Named the Administrative Service Centre, the building was built in the town of Novi Sanzhary to offer citizens better access to administrative government services.
However, in light of the war, it is not currently in use. Its current condition is also unknown, according to the Swedish studio Claesson Koivisto Rune.
The Administrative Service Centre prototype was created in 2021 with U-LEAD, a programme initiated by the European Union with Ukraine to support decentralisation in the country.
It was commissioned by SKL International, a branch of the governmental organisation Swedish Association of Local Authorities and Regions (SKR) using funding provided by Sida, which is Sweden's governmental organisation for foreign aid.
The model was planned for roughly 400 sites in Ukraine where improved access to government services is needed. The goal was to counteract corruption and offer "citizens the freedoms that [people] in Sweden and the EU enjoy", Claesson Koivisto Rune said.
"In 2017 we were approached and contracted by SKL International with a scope to design a building to house the office for local civil servants and citizens to meet," the studio's co-founder Mårten Claesson told Dezeen.
"As a free-to-use blueprint in any of a calculated 400 villages that were lacking such an office building, we felt strongly for the cause and accepted a nominal fee for our pre-study," Claesson continued. "After that, we decided to offer the remainder of our services pro-bono."
While the progress of the project has been forced to a halt in light of the Russian invasion, Claesson Koivisto Rune hopes the project may still be rolled out across the country one day.
By publishing the project now, the studio wants to draw attention to the role of architecture in supporting democracy and the recovery of Ukraine.
"Ukraine was a young democracy before the war and the need to assist in cementing democracy and to prevent corruption will remain," said Claesson.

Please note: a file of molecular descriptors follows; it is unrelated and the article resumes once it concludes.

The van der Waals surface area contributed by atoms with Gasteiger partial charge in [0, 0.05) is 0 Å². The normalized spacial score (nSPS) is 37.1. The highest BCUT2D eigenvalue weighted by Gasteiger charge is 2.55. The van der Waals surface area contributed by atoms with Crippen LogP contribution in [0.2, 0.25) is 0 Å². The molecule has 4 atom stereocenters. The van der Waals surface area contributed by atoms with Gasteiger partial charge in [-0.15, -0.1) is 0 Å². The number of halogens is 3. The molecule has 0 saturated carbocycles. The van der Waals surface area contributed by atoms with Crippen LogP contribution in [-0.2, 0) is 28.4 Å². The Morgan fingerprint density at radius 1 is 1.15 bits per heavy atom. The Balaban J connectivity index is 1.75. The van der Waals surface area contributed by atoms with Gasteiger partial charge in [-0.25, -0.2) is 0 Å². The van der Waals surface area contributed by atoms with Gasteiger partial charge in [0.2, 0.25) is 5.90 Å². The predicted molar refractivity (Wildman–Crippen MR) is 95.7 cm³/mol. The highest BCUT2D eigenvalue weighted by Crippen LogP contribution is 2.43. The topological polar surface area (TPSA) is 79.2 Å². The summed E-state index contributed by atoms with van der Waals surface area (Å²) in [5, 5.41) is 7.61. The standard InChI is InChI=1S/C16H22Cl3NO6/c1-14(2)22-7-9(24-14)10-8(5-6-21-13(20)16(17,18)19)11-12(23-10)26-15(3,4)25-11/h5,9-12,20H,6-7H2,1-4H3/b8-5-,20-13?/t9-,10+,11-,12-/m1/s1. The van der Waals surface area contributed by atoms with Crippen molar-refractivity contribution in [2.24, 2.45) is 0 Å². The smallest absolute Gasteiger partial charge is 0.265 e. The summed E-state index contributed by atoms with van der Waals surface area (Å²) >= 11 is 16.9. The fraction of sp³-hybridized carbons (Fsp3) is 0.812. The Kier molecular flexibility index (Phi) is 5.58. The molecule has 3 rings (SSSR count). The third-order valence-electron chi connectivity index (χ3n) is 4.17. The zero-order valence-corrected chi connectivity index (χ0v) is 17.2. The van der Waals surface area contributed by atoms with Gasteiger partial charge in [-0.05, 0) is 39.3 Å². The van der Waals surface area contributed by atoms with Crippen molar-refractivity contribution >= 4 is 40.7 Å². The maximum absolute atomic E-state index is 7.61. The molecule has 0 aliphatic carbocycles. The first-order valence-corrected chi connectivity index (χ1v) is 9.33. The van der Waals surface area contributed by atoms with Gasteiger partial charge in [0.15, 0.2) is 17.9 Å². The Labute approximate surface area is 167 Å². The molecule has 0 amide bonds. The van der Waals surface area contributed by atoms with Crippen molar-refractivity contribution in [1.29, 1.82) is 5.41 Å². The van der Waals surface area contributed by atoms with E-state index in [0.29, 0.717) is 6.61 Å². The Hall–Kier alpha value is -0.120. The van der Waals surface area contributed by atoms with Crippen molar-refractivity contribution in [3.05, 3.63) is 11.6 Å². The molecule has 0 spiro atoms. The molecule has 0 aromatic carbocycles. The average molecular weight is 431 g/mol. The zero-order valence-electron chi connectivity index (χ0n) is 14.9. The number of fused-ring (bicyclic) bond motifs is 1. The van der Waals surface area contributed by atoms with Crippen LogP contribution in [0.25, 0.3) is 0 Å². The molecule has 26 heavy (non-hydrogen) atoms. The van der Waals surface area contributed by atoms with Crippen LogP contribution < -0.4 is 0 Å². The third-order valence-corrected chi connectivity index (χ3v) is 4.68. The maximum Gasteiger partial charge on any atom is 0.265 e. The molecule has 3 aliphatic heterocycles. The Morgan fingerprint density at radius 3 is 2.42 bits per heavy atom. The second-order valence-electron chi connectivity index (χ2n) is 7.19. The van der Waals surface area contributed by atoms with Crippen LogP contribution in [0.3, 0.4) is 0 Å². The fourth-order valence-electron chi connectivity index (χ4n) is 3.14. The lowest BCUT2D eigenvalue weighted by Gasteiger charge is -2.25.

"It is our hope that once peace is achieved, it will be possible to continue with this and many other initiatives that Ukraine, together with its Swedish and EU partners," Claesson continued.
"If nothing else right now, our design of a building to support the democracy in Ukraine, inaugurated in 2021, can serve as a small reminder of this hope that a brighter future can be built."
The Administrative Service Centre model measures 166 square metres and was built entirely using local construction materials.
It was intended to be rational and economical to build, ensuring it could be constructed anywhere in the country.
"We designed the building so that it would work anywhere because we could not know its exact location," Claesson explained.
"The round corners came out of that, although a rectangular building in principle, it can be placed in any direction without interfering relative to the existing town fabric."
Visually, the goal for the Administrative Service Centre was intended to have a "solid authoritarian stance" while also being transparent and non-imposing.
To achieve this, it features a distinctive and steep roof that references local vernacular, alongside grey brick walls and roofing that offer a solid yet sculptural look.
The only brick walls are at its four corners, which house toilets and storage. The rest of the building is lined with large windows to ensure full visibility and transparency.
"We urge anyone to study the plan of the house carefully because there is more in it than may initially meet the eye," concluded Claesson.
"It is not a glass box but 'transparent' for real. It really does work to promote a humble meeting point between representatives and citizens."
Russia's ongoing attack on Ukraine began in the early hours of 24 February. A number of individuals and organisations across Europe have since launched initiatives to support and raise money for Ukrainians who are before forced to flee their homes to safety.
This includes institutions and studios launching initiatives to pair Ukrainian architects and architectural students who are fleeing with offers of work.
Elsewhere, design studio Formafantasma and architectural photographer Edmund Sumner are among those selling their work to raise funds for those affected by the war.